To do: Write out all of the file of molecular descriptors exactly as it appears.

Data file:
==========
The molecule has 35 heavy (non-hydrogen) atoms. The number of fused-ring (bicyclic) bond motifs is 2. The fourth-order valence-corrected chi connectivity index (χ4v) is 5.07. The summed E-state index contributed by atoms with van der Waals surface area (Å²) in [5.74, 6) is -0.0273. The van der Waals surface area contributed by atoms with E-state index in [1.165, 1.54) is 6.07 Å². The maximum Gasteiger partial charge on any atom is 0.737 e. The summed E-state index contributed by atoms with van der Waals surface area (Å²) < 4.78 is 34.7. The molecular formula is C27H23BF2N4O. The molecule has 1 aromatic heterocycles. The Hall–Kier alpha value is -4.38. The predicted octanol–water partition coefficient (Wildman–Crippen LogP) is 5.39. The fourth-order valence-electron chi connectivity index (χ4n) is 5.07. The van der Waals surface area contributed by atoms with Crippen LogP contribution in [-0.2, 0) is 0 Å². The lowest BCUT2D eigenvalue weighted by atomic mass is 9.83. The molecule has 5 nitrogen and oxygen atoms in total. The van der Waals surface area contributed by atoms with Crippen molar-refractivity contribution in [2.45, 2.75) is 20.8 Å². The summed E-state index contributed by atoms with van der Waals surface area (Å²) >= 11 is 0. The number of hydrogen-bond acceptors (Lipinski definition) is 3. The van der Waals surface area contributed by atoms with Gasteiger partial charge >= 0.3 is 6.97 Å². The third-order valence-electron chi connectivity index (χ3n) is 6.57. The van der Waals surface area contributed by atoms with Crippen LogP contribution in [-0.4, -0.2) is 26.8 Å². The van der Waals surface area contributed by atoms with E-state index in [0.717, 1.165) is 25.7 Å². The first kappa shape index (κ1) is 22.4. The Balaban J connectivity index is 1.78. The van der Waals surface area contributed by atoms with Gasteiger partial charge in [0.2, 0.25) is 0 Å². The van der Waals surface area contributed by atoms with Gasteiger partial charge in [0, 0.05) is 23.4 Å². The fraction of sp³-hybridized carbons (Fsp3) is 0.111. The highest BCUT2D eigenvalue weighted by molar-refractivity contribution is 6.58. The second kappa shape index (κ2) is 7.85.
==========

The molecule has 35 heavy (non-hydrogen) atoms. The number of fused-ring (bicyclic) bond motifs is 2. The fourth-order valence-corrected chi connectivity index (χ4v) is 5.07. The summed E-state index contributed by atoms with van der Waals surface area (Å²) in [5.74, 6) is -0.0273. The van der Waals surface area contributed by atoms with E-state index in [1.165, 1.54) is 6.07 Å². The maximum Gasteiger partial charge on any atom is 0.737 e. The summed E-state index contributed by atoms with van der Waals surface area (Å²) < 4.78 is 34.7. The molecular formula is C27H23BF2N4O. The molecule has 1 aromatic heterocycles. The Hall–Kier alpha value is -4.38. The predicted octanol–water partition coefficient (Wildman–Crippen LogP) is 5.39. The fourth-order valence-electron chi connectivity index (χ4n) is 5.07. The van der Waals surface area contributed by atoms with Crippen LogP contribution in [-0.2, 0) is 0 Å². The lowest BCUT2D eigenvalue weighted by atomic mass is 9.83. The molecule has 5 nitrogen and oxygen atoms in total. The van der Waals surface area contributed by atoms with Crippen molar-refractivity contribution in [2.45, 2.75) is 20.8 Å². The summed E-state index contributed by atoms with van der Waals surface area (Å²) >= 11 is 0. The number of hydrogen-bond acceptors (Lipinski definition) is 3. The van der Waals surface area contributed by atoms with Gasteiger partial charge >= 0.3 is 6.97 Å². The third-order valence-electron chi connectivity index (χ3n) is 6.57. The van der Waals surface area contributed by atoms with Crippen LogP contribution in [-0.4, -0.2) is 26.8 Å². The van der Waals surface area contributed by atoms with E-state index in [0.717, 1.165) is 25.7 Å². The first kappa shape index (κ1) is 22.4. The Balaban J connectivity index is 1.78. The van der Waals surface area contributed by atoms with Gasteiger partial charge in [0.2, 0.25) is 0 Å². The van der Waals surface area contributed by atoms with Gasteiger partial charge in [0, 0.05) is 23.4 Å². The fraction of sp³-hybridized carbons (Fsp3) is 0.111. The highest BCUT2D eigenvalue weighted by molar-refractivity contribution is 6.58. The second kappa shape index (κ2) is 7.85.